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BACKGROUND: Following COVID-19, up to 40% of people have ongoing health problems, referred to as "post-acute COVID-19" or 'long covid'. Long covid varies from a single persisting symptom to a complex multi-system disease. Research has flagged that this condition is under recorded in primary care record; and seeks to better define its clinical characteristics and management. Phenotypes provide a standard method for case definition and identification from routine data and are usually machine processable. A long covid phenotype can underpin research into this condition. OBJECTIVE: To develop a phenotype for long covid to inform the epidemiology and future research into this condition. We will compare clinical symptoms in people with long covid before and after their index infection, recorded between 1st-March-2020 and 1st-April-2021. We will also compare people recoded as having acute infection with those with long covid who have been hospitalised with those who are not. METHODS: We used data from the Primary Care Sentinel Cohort of the Oxford-Royal College of General Practitioners Research and Surveillance Centre database. This network is recruited to be nationally representative of the English population. We developed a long covid phenotype using our established three-step ontological method: (1)Ontological step: Defining the reasoning process underpinning the phenotype; (2)Coding step: Exploring what clinical terms are available; (3)Logical extract model: testing performance. We created a version of this phenotype using Protégé in the ontology web language for Bioportal and using Phenoflow. We used the phenotype to compare people with long covid with: (1) Their symptoms in the year prior to acquiring COVID-19; and (2) People with acute COVID-19. We also compared hospitalised people with long covid with those not hospitalised. We compared socio-demographic details, comorbidities and Office of National Statistics defined long covid symptoms between groups. We used descriptive statistics and logistic regression. RESULTS: The long covid phenotype differentiates people hospitalised with long covid from people who are not, and where no index infection is identified. The PCSC (N=7.4 million) includes 428,479 patients with acute COVID-19 diagnosis confirmed by a laboratory test and 10,772 patients with clinically diagnosed COVID-19. A total of 7,471 (1.74%;95CI=1.70-1.78) people were coded as having long covid; 1,009 (13.5%;95CI=12.7-14.3) had a hospital admission related to acute COVID-19; 6,462 (86.5%;95CI=85.7-87.3) were not hospitalised, of whom 2,728 had no COVID-19 index date recorded. 15.6% (95CI=14.7-16.5) of people with long covid were hospitalised compared to 4.9% (95CI=4.8-5.0, P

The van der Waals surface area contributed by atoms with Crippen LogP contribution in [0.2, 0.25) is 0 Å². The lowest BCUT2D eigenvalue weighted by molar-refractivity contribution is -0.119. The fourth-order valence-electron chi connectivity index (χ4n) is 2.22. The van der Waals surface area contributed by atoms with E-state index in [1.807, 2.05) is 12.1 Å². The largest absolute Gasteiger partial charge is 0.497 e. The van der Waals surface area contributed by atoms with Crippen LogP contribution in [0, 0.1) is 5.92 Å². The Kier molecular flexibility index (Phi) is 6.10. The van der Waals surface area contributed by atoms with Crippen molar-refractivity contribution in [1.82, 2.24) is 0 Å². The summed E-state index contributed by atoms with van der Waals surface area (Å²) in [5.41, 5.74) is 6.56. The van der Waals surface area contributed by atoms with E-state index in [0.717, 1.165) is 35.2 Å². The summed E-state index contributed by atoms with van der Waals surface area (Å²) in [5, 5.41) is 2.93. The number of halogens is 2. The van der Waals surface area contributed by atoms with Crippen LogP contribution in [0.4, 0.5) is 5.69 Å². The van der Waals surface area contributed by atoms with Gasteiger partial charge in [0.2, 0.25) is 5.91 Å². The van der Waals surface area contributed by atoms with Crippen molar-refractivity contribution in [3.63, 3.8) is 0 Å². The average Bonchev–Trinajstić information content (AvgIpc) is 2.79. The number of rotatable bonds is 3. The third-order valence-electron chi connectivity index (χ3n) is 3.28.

Original publication




Journal article


JMIR Public Health Surveill

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